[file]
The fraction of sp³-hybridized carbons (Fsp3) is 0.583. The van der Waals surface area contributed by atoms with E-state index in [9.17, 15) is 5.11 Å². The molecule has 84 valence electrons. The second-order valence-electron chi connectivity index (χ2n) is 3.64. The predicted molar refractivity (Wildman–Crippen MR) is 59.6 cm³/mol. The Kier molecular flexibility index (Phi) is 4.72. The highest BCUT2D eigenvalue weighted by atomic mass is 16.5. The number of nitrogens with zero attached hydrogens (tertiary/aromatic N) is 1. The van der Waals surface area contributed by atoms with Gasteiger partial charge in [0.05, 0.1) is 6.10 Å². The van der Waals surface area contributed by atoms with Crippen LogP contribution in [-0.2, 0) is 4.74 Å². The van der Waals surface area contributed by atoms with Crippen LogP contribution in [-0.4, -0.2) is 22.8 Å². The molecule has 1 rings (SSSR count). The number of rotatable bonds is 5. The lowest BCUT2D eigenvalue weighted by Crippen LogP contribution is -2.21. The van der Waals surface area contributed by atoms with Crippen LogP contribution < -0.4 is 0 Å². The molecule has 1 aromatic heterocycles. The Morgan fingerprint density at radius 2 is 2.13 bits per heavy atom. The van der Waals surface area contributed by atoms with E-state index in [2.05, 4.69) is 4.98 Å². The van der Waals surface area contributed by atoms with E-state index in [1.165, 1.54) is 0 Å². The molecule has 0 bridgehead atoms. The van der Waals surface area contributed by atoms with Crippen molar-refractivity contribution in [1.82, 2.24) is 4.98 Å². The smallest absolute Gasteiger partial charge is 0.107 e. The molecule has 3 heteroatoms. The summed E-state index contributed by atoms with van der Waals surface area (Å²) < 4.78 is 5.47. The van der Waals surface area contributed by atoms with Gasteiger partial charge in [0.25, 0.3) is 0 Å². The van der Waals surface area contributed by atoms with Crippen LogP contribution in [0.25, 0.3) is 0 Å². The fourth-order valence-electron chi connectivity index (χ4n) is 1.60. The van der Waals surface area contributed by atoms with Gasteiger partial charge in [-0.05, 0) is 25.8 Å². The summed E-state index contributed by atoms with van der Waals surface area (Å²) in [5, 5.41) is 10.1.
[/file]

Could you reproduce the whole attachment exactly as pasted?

The fraction of sp³-hybridized carbons (Fsp3) is 0.583. The van der Waals surface area contributed by atoms with E-state index in [9.17, 15) is 5.11 Å². The molecule has 84 valence electrons. The second-order valence-electron chi connectivity index (χ2n) is 3.64. The predicted molar refractivity (Wildman–Crippen MR) is 59.6 cm³/mol. The Kier molecular flexibility index (Phi) is 4.72. The highest BCUT2D eigenvalue weighted by atomic mass is 16.5. The number of nitrogens with zero attached hydrogens (tertiary/aromatic N) is 1. The van der Waals surface area contributed by atoms with Gasteiger partial charge in [0.05, 0.1) is 6.10 Å². The van der Waals surface area contributed by atoms with Crippen LogP contribution in [-0.2, 0) is 4.74 Å². The van der Waals surface area contributed by atoms with Crippen LogP contribution in [-0.4, -0.2) is 22.8 Å². The molecule has 1 rings (SSSR count). The number of rotatable bonds is 5. The lowest BCUT2D eigenvalue weighted by Crippen LogP contribution is -2.21. The van der Waals surface area contributed by atoms with Crippen LogP contribution < -0.4 is 0 Å². The molecule has 1 aromatic heterocycles. The Morgan fingerprint density at radius 2 is 2.13 bits per heavy atom. The van der Waals surface area contributed by atoms with E-state index in [2.05, 4.69) is 4.98 Å². The van der Waals surface area contributed by atoms with E-state index in [1.165, 1.54) is 0 Å². The molecule has 0 bridgehead atoms. The van der Waals surface area contributed by atoms with Crippen molar-refractivity contribution in [1.82, 2.24) is 4.98 Å². The smallest absolute Gasteiger partial charge is 0.107 e. The molecule has 3 heteroatoms. The summed E-state index contributed by atoms with van der Waals surface area (Å²) < 4.78 is 5.47. The van der Waals surface area contributed by atoms with Gasteiger partial charge in [0.25, 0.3) is 0 Å². The van der Waals surface area contributed by atoms with Crippen LogP contribution in [0.25, 0.3) is 0 Å². The fourth-order valence-electron chi connectivity index (χ4n) is 1.60. The van der Waals surface area contributed by atoms with Gasteiger partial charge in [-0.05, 0) is 25.8 Å². The summed E-state index contributed by atoms with van der Waals surface area (Å²) in [5, 5.41) is 10.1.